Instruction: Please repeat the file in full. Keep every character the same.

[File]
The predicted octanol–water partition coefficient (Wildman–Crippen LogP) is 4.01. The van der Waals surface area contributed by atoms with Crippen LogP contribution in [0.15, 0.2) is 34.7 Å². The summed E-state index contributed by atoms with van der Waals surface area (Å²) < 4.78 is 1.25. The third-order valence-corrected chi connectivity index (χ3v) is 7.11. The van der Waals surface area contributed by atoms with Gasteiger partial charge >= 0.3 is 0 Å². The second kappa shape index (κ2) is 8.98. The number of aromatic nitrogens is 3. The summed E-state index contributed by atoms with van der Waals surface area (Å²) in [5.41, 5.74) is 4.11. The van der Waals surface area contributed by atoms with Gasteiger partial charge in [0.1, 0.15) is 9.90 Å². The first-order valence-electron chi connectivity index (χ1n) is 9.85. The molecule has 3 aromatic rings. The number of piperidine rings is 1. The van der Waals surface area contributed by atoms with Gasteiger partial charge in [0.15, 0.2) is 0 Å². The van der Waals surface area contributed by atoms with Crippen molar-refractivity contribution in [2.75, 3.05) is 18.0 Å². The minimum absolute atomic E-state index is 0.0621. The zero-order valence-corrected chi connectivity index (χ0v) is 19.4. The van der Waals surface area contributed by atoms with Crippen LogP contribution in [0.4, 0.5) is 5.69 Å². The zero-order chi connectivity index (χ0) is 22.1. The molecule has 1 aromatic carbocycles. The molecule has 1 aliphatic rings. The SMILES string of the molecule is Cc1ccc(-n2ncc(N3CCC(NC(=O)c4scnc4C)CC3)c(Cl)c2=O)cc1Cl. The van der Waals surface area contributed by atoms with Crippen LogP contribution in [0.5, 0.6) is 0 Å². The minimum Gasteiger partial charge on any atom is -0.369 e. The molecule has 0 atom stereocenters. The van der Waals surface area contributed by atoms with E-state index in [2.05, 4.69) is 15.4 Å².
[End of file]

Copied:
The predicted octanol–water partition coefficient (Wildman–Crippen LogP) is 4.01. The van der Waals surface area contributed by atoms with Crippen LogP contribution in [0.15, 0.2) is 34.7 Å². The summed E-state index contributed by atoms with van der Waals surface area (Å²) < 4.78 is 1.25. The third-order valence-corrected chi connectivity index (χ3v) is 7.11. The van der Waals surface area contributed by atoms with Gasteiger partial charge >= 0.3 is 0 Å². The second kappa shape index (κ2) is 8.98. The number of aromatic nitrogens is 3. The summed E-state index contributed by atoms with van der Waals surface area (Å²) in [5.41, 5.74) is 4.11. The van der Waals surface area contributed by atoms with Gasteiger partial charge in [0.1, 0.15) is 9.90 Å². The first-order valence-electron chi connectivity index (χ1n) is 9.85. The molecule has 3 aromatic rings. The number of piperidine rings is 1. The van der Waals surface area contributed by atoms with Gasteiger partial charge in [0.15, 0.2) is 0 Å². The van der Waals surface area contributed by atoms with Crippen molar-refractivity contribution in [2.75, 3.05) is 18.0 Å². The minimum absolute atomic E-state index is 0.0621. The zero-order valence-corrected chi connectivity index (χ0v) is 19.4. The van der Waals surface area contributed by atoms with Crippen LogP contribution in [0.4, 0.5) is 5.69 Å². The zero-order chi connectivity index (χ0) is 22.1. The molecule has 1 aromatic carbocycles. The molecule has 1 aliphatic rings. The SMILES string of the molecule is Cc1ccc(-n2ncc(N3CCC(NC(=O)c4scnc4C)CC3)c(Cl)c2=O)cc1Cl. The van der Waals surface area contributed by atoms with Crippen LogP contribution in [0.5, 0.6) is 0 Å². The minimum Gasteiger partial charge on any atom is -0.369 e. The molecule has 0 atom stereocenters. The van der Waals surface area contributed by atoms with E-state index in [2.05, 4.69) is 15.4 Å².